40. ^ "Canada Post stamp". 29 June 1995. Retrieved 24 March 2014.
  41. ^ "Canada Post stamp". 29 June 1995. Retrieved 24 March 2014.
  42. ^ "Canada Post stamp". 29 June 1995. Retrieved 24 March 2014.
  43. ^ "Canada Post stamp". 29 June 1995. Retrieved 24 March 2014.
  44. ^ "Canada Post stamp". 29 June 1995. Retrieved 24 March 2014.
  45. ^ "Canada Post stamp". 29 June 1995. Retrieved 24 March 2014.
  46. ^ Canada Post celebrates centennial of Group of Seven's first exhibition, Canada Post news release, Ottawa, May 6, 2020
  47. ^ "Fine Silver Group of Seven 7-Coin Subscription (2012–2013)". Retrieved 24 March 2014.
  48. ^ "Fine Silver Coin – Varley, Stormy Weather – Mintage: 7,000 (2012)". Retrieved 24 March 2014.
  49. ^ "Fine Silver Coin – Lismer, Nova Scotia Fishing Village – Mintage: 7000 (2012)". Retrieved 24 March 2014.
  50. ^ "Fine Silver Coin – Carmichael, Houses, Cobalt – Mintage: 7000 (2012)". Retrieved 24 March 2014.
  51. ^ "1 oz Fine Silver Coin – Lawren S. Harris, Toronto Street Winter Morning – Mintage: 7000 (2013)". Retrieved 24 March 2014.
  52. ^ "1 oz Fine Silver Coin – Franz Johnston, The Guardian of the Gorge – Mintage: 7000 (2013)". Retrieved 24 March 2014.

Further readingEdit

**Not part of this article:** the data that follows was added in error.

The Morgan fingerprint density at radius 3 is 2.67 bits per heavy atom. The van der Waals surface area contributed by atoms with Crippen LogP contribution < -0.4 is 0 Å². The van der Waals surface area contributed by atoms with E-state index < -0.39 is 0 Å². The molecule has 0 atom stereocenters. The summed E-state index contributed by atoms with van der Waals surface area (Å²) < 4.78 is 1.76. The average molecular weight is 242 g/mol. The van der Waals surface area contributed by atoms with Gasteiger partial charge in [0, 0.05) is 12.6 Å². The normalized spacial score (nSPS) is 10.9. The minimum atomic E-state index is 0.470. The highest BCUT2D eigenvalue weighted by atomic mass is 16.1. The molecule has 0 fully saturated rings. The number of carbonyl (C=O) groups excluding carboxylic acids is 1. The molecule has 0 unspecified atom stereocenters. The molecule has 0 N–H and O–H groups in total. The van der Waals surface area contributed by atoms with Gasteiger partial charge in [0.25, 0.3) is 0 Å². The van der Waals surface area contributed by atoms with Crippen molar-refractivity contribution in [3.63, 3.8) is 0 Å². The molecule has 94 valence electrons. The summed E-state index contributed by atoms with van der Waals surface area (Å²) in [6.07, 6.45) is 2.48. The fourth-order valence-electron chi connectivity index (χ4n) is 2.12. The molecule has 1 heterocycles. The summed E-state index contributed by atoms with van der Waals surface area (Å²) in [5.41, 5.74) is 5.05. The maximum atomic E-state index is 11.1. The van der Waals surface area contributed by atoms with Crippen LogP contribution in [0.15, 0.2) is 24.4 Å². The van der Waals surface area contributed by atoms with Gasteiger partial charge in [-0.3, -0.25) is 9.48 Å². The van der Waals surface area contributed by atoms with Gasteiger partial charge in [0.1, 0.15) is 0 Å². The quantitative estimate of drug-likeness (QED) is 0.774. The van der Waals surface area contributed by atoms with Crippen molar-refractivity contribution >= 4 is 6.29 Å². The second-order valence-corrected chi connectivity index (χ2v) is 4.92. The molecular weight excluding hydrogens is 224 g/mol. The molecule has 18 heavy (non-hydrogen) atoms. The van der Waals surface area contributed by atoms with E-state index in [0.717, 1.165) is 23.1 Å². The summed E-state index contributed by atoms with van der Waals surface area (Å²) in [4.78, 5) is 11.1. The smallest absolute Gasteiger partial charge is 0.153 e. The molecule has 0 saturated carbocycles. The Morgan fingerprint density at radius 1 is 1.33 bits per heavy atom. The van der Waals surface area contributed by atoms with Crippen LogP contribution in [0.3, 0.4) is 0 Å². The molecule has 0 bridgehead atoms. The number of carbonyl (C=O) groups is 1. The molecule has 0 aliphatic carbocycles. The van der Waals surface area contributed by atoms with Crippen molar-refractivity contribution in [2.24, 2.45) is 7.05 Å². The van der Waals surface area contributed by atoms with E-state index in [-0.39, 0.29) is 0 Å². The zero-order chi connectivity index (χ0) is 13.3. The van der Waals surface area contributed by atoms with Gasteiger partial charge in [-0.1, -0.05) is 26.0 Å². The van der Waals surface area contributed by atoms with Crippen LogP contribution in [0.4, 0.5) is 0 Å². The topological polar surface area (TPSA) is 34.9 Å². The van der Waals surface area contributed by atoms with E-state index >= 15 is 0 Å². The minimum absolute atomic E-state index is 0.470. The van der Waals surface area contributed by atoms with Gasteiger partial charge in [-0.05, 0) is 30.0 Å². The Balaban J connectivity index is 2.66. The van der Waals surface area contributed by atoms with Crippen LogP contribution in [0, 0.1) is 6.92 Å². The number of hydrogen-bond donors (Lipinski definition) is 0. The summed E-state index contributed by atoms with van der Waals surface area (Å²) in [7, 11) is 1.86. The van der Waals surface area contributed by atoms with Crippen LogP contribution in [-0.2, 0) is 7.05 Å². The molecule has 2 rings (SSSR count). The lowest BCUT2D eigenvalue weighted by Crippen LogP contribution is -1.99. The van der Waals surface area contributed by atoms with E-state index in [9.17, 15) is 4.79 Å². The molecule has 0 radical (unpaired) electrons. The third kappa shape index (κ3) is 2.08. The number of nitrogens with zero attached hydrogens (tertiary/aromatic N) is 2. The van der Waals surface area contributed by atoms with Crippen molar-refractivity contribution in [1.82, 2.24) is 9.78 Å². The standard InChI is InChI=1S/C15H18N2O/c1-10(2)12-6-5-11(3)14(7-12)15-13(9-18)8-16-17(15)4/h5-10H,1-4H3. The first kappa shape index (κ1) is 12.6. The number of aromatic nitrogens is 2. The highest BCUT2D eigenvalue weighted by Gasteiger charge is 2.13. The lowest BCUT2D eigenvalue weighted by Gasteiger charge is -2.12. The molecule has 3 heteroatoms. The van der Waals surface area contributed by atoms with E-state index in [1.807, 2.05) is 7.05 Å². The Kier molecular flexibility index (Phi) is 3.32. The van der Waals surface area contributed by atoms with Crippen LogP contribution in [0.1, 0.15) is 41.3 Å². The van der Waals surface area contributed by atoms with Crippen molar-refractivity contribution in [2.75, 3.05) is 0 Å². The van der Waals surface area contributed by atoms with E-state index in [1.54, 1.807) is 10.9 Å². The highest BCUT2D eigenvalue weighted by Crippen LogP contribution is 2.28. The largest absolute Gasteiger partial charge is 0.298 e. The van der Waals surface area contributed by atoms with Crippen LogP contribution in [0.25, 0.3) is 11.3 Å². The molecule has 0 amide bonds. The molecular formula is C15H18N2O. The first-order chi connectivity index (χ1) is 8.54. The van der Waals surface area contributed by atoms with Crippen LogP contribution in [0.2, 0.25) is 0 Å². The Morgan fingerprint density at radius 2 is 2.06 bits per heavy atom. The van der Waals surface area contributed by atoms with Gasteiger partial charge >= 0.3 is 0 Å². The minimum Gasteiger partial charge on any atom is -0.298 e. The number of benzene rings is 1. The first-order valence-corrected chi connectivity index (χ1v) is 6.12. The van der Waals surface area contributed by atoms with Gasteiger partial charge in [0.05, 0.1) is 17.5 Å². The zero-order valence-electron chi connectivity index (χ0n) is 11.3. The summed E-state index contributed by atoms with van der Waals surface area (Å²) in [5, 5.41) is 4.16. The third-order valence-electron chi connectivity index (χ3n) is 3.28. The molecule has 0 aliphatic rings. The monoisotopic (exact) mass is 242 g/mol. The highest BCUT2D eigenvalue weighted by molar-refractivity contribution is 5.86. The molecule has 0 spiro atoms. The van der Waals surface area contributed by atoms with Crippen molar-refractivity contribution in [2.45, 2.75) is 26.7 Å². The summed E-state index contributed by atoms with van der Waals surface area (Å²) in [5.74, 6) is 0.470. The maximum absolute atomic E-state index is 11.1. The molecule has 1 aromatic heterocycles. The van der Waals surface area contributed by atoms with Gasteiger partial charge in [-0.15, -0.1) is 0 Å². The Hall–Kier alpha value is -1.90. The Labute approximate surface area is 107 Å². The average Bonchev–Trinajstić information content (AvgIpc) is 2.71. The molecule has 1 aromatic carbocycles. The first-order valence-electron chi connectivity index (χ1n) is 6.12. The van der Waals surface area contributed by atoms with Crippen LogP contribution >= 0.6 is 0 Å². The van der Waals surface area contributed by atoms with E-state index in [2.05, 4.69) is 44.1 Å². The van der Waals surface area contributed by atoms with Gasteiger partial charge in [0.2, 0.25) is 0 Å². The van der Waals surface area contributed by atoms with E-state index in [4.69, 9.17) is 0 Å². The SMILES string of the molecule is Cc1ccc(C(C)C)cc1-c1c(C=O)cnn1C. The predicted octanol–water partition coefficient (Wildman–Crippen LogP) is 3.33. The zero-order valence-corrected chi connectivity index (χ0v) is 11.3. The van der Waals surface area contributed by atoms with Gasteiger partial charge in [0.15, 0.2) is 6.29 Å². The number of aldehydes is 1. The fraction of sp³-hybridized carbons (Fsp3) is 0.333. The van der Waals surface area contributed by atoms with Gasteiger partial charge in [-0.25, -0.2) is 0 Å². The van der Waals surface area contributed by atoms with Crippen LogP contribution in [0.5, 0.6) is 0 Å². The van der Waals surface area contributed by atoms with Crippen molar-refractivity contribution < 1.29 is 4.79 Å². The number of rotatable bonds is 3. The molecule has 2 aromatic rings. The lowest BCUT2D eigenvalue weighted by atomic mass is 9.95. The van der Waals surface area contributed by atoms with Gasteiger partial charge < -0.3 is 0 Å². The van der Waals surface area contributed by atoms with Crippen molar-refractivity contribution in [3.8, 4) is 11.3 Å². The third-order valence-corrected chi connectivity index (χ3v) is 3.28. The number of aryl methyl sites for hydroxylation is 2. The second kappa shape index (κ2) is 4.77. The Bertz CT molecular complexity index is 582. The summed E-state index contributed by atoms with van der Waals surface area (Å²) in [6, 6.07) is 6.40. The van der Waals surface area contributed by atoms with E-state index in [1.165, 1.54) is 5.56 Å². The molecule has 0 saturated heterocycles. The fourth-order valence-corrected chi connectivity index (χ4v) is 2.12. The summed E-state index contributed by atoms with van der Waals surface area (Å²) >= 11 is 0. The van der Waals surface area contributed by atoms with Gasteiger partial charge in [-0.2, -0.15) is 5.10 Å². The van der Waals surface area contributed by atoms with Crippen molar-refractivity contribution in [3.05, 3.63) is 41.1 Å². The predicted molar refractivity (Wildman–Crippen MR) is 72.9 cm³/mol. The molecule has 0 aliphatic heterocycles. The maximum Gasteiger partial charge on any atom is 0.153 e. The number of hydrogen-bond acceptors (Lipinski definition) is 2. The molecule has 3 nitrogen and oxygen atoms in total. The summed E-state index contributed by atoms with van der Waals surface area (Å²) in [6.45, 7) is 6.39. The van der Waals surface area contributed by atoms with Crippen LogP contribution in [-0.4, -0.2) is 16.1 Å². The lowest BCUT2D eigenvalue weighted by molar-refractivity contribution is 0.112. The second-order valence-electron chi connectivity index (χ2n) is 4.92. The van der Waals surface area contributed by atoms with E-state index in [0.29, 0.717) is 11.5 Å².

• Boulet, Roger and Group of Seven and Tom Thomson (1982). The Canadian Earth. M. Bernard Loates, Cerebrus Publishing. ISBN 0920016103.
  • Cole, Douglas (Summer 1978). "Artists, Patrons and Public: An Inquiry into the Success of the Group of Seven". Journal of Canadian Studies. 13 (2): 69–78. doi:10.3138/jcs.13.2.69. S2CID 152198969.
  • Colgate, William (1943). Canadian Art: Its Origin and Development. Toronto: Ryerson Press.
  • Davis, Ann (1992). The Logic of Ecstasy: Canadian Mystical Painting, 1920-1940. Toronto: University of Toronto Press.
  • Dawn, Leslie (2006). National Visions, National Blindness: Canadian Art and Identities in the 1920s. Vancouver: UBC Press.
  • Dejardin, Ian, ed. (2011). Painting Canada: Tom Thomson and the Group of Seven. London: Dulwich Picture Gallery.
  • Duval, Paul (1972). Four Decades: The Canadian Group of Painters and Their Contemporaries, 1930-1970. Toronto: Clarke Irwin.
  • ——— (1978). The Tangled Garden. Toronto: Cerebrus/Prentice-Hall.
  • ——— (1980). A.J. Casson; A Tribute. M. Bernard Loates, Cerebrus Publishing. ISBN 0920892027.
  • ——— (1982). A.J. Casson; My Favourite Watercolours. M. Bernard Loates, Cerebrus Publishing. ISBN 0920016138.
  • ——— (2010). Lawren Harris, Where the Universe Sings. M. Bernard Loates, Cerebrus Publishing. ISBN 9780981129709.
  • Eisenberg, Evan (1998). The Ecology of Eden. Toronto: Random House of Canada.
  • Grace, Sherrill E. (2004). Canada and the Idea of North. Montreal: McGill-Queen's University Press.
  • Harper, J. Russell (1966). Painting in Canada: A History. Toronto: University of Toronto Press.